In general we use a SIL Test Harness to develop and test C or C++ code on a PC. The code might be generated, hand crafted, or a combination. It is also possible to build a SIL Test Harness which executes the test cases on the target microcontroller. Note that for testing on a PC, although we are using C++ compiler, we compile and build ANSI C code. It is advisable to use a Static Analysis tool for many reasons, here are a couple that apply in the PC-based testing of embedded C code:
•To ensure that you do not include any C++ constructs (if your target compiler is a C compiler)
•To ensure that your code is portable (See our C Portability Guidelines.)
•For a simple SIL project with one VMC, select SIL when creating a new project.
•For a more flexible project, use MxTransIt to create a Custom Harness with any number of VMCs and other transforms. For an example, see Using VMCs.
Customize the MSVC project to match the target micro-controller and build environment.
•If you don't have an existing MSVC project, your best strategy for setting up an MxVDev/MSVC test environment is to:
oCreate a new MxVDev project, including a new MSVC project. If you have multiple VMCs, create a separate folder for each MSVC project associated with a VMC.
oAdd the source file to the new MSVC project.
•You should not need to make many changes to the MSVC project settings. However you should check the following:
oStructure Member Alignment – It is worth setting the MSVC project to match that of your embedded build environment.
oYou may need to add or modify #include directories (under C/C++ Preprocessor Options).
•Locate the file called Types.h in your new Visual C++ project. Either modify this file, or replace it with your standard version. Either way, ensure that variable lengths in the MxVDev/Visual C++ build environment are the same as in the Target compiler build environment.
•Set up Just-in-time Debugging. This will help you find run-time errors in your code.
You have to decide which parts of your system to stub and which parts to include in the MSVC build. Consider the CAN driver layers. The table below shows that you can choose to stub at different levels. There are pros and cons to both approaches:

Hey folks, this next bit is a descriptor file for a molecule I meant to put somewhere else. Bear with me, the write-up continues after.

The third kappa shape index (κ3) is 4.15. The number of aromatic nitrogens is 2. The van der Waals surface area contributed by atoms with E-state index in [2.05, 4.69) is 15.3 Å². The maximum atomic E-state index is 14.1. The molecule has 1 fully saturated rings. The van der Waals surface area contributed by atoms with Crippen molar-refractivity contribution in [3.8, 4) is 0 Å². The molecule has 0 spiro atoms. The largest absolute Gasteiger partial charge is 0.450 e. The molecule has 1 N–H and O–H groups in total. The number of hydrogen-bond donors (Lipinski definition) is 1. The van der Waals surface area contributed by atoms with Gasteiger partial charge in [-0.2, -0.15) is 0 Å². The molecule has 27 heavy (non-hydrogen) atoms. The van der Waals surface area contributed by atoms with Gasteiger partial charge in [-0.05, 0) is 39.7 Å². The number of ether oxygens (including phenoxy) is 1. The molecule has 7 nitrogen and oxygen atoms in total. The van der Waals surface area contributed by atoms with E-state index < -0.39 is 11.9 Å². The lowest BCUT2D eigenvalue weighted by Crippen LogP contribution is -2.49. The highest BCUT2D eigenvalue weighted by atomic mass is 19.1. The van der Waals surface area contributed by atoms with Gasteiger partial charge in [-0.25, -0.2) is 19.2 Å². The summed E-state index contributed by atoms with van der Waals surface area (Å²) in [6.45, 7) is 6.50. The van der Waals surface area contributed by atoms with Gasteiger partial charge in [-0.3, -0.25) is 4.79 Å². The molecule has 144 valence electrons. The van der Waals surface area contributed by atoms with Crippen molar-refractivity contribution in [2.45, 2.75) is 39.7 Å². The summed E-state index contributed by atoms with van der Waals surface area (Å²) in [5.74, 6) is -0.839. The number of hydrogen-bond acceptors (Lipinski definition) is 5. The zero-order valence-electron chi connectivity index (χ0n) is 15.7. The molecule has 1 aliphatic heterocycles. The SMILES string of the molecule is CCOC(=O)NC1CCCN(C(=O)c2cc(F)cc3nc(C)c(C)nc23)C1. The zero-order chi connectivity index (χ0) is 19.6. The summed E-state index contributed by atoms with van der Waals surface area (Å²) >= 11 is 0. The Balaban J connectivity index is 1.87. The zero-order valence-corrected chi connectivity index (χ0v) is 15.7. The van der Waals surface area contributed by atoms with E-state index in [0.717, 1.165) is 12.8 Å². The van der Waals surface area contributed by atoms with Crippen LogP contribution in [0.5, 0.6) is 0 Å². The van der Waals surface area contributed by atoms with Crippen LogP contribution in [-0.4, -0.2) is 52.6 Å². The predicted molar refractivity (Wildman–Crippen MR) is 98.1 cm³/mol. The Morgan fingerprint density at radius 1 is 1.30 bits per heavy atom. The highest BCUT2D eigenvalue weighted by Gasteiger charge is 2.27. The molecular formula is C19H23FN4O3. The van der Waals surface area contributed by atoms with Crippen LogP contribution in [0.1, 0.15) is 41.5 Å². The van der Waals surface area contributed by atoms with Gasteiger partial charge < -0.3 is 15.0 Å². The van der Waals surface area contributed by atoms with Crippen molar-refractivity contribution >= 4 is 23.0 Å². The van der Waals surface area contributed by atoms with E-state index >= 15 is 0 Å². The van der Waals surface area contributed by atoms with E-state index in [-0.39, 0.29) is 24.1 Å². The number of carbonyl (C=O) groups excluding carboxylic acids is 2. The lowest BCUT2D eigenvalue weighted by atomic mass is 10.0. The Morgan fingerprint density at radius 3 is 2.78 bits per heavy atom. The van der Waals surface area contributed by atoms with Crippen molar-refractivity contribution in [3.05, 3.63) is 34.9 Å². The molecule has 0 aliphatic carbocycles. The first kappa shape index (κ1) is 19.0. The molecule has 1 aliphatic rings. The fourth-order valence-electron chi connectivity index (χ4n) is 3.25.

Here are some general rules:
•If the architecture of a system is not well partitioned, then it is usually easier to stub close to the I/O interface of the microcontroller.
•If some of the driver code is trusted and well partitioned (such as EEPROM code, or CAN code that you have used many times in the past), then stubbing it out may save you some time.
Follow these guidelines when defining ports manually:
•In the AppIF.c file, in the section called Interface to SUT add #include statements for all your standard application include files (files like Types.h, Defines.h, and any others that you normally include in all your application source files).
•Code that you add to AppIF.c should make references to many variables and functions in your application code. #include other header files as needed (in some cases, for existing code, it may be easier to just paste individual definitions or prototypes).
oAttach to functions/tasks that are the main scheduling entry points of the software.
oAttach to other functions/task entry points that you want to invoke.
oSet up a way to mimic the arrival of interrupts. There are a couple of approaches:
▪Attach directly to the Interrupt Handler function by creating a new Task in the Signal Dictionary.
▪Use the change in an input Signal to trigger a call to an event handler function. The Interrupt Handler function name can be entered directly in the ‘‘C’ function Name’ field for the Signal in the Signal Dictionary.
For more information, see Port Registration.
During compiling and linking, you formalize the design of your stubs and resolve portability issues that arise. Refer to:
•Harnessing Application Code for Testing when working with existing code
•Tips for Stubbing for advice on how to build effective stubs
•Tips for Porting for help harnessing existing code that has portability issues